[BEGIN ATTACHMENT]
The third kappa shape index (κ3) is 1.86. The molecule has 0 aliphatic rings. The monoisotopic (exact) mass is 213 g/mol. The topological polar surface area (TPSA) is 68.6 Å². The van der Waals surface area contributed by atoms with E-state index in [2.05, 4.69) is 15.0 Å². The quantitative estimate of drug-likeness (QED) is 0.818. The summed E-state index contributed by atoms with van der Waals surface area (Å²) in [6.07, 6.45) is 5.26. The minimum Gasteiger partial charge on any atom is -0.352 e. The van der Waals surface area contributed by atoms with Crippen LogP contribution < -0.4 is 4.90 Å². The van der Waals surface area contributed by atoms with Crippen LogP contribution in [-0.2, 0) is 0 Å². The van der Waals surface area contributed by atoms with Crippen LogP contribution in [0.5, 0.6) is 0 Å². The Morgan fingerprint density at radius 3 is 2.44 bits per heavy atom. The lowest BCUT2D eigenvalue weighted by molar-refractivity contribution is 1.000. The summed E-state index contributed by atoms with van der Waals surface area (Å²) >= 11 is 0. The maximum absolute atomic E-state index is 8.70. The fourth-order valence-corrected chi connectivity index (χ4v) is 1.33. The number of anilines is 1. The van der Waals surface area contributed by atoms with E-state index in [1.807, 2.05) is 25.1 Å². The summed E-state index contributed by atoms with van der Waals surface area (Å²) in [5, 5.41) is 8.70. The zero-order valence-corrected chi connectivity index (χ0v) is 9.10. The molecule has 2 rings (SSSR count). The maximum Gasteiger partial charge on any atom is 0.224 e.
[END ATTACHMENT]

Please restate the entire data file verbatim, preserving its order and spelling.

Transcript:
The third kappa shape index (κ3) is 1.86. The molecule has 0 aliphatic rings. The monoisotopic (exact) mass is 213 g/mol. The topological polar surface area (TPSA) is 68.6 Å². The van der Waals surface area contributed by atoms with E-state index in [2.05, 4.69) is 15.0 Å². The quantitative estimate of drug-likeness (QED) is 0.818. The summed E-state index contributed by atoms with van der Waals surface area (Å²) in [6.07, 6.45) is 5.26. The minimum Gasteiger partial charge on any atom is -0.352 e. The van der Waals surface area contributed by atoms with Crippen LogP contribution < -0.4 is 4.90 Å². The van der Waals surface area contributed by atoms with Crippen LogP contribution in [-0.2, 0) is 0 Å². The van der Waals surface area contributed by atoms with Crippen LogP contribution in [0.5, 0.6) is 0 Å². The Morgan fingerprint density at radius 3 is 2.44 bits per heavy atom. The lowest BCUT2D eigenvalue weighted by molar-refractivity contribution is 1.000. The summed E-state index contributed by atoms with van der Waals surface area (Å²) >= 11 is 0. The maximum absolute atomic E-state index is 8.70. The fourth-order valence-corrected chi connectivity index (χ4v) is 1.33. The number of anilines is 1. The van der Waals surface area contributed by atoms with E-state index in [1.807, 2.05) is 25.1 Å². The summed E-state index contributed by atoms with van der Waals surface area (Å²) in [5, 5.41) is 8.70. The zero-order valence-corrected chi connectivity index (χ0v) is 9.10. The molecule has 2 rings (SSSR count). The maximum Gasteiger partial charge on any atom is 0.224 e.